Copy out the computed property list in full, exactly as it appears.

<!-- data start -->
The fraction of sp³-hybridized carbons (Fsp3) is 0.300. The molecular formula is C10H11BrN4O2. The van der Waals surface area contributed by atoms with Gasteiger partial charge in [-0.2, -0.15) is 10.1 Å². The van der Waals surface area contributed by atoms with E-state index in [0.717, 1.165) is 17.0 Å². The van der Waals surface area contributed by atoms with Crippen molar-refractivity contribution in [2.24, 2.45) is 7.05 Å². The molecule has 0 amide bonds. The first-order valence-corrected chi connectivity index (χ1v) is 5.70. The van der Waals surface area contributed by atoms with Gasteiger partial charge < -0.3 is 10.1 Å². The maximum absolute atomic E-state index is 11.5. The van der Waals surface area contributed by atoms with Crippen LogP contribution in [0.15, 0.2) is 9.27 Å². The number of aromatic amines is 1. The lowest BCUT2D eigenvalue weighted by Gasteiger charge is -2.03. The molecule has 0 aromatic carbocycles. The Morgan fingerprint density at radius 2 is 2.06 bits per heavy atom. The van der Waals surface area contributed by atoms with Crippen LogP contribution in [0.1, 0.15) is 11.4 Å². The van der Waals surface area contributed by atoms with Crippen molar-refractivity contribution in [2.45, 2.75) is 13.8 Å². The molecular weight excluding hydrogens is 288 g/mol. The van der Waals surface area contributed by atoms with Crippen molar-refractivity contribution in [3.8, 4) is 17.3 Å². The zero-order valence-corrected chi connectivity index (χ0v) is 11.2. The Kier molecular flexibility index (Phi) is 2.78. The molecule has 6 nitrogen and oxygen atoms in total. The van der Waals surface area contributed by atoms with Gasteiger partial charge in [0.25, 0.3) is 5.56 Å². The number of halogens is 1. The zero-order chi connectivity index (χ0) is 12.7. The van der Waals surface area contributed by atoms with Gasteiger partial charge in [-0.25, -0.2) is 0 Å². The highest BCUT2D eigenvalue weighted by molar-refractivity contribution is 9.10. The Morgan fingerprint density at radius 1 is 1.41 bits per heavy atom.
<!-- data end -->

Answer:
The fraction of sp³-hybridized carbons (Fsp3) is 0.300. The molecular formula is C10H11BrN4O2. The van der Waals surface area contributed by atoms with Gasteiger partial charge in [-0.2, -0.15) is 10.1 Å². The van der Waals surface area contributed by atoms with E-state index in [0.717, 1.165) is 17.0 Å². The van der Waals surface area contributed by atoms with Crippen molar-refractivity contribution in [2.24, 2.45) is 7.05 Å². The molecule has 0 amide bonds. The first-order valence-corrected chi connectivity index (χ1v) is 5.70. The van der Waals surface area contributed by atoms with Gasteiger partial charge < -0.3 is 10.1 Å². The maximum absolute atomic E-state index is 11.5. The van der Waals surface area contributed by atoms with Crippen LogP contribution in [0.15, 0.2) is 9.27 Å². The number of aromatic amines is 1. The lowest BCUT2D eigenvalue weighted by Gasteiger charge is -2.03. The molecule has 0 aromatic carbocycles. The Morgan fingerprint density at radius 2 is 2.06 bits per heavy atom. The van der Waals surface area contributed by atoms with Crippen LogP contribution in [0.1, 0.15) is 11.4 Å². The van der Waals surface area contributed by atoms with Crippen molar-refractivity contribution in [2.45, 2.75) is 13.8 Å². The molecular weight excluding hydrogens is 288 g/mol. The van der Waals surface area contributed by atoms with Crippen molar-refractivity contribution in [3.8, 4) is 17.3 Å². The zero-order valence-corrected chi connectivity index (χ0v) is 11.2. The Kier molecular flexibility index (Phi) is 2.78. The molecule has 6 nitrogen and oxygen atoms in total. The van der Waals surface area contributed by atoms with Gasteiger partial charge in [0.25, 0.3) is 5.56 Å². The number of halogens is 1. The zero-order chi connectivity index (χ0) is 12.7. The van der Waals surface area contributed by atoms with Gasteiger partial charge in [-0.25, -0.2) is 0 Å². The highest BCUT2D eigenvalue weighted by molar-refractivity contribution is 9.10. The Morgan fingerprint density at radius 1 is 1.41 bits per heavy atom.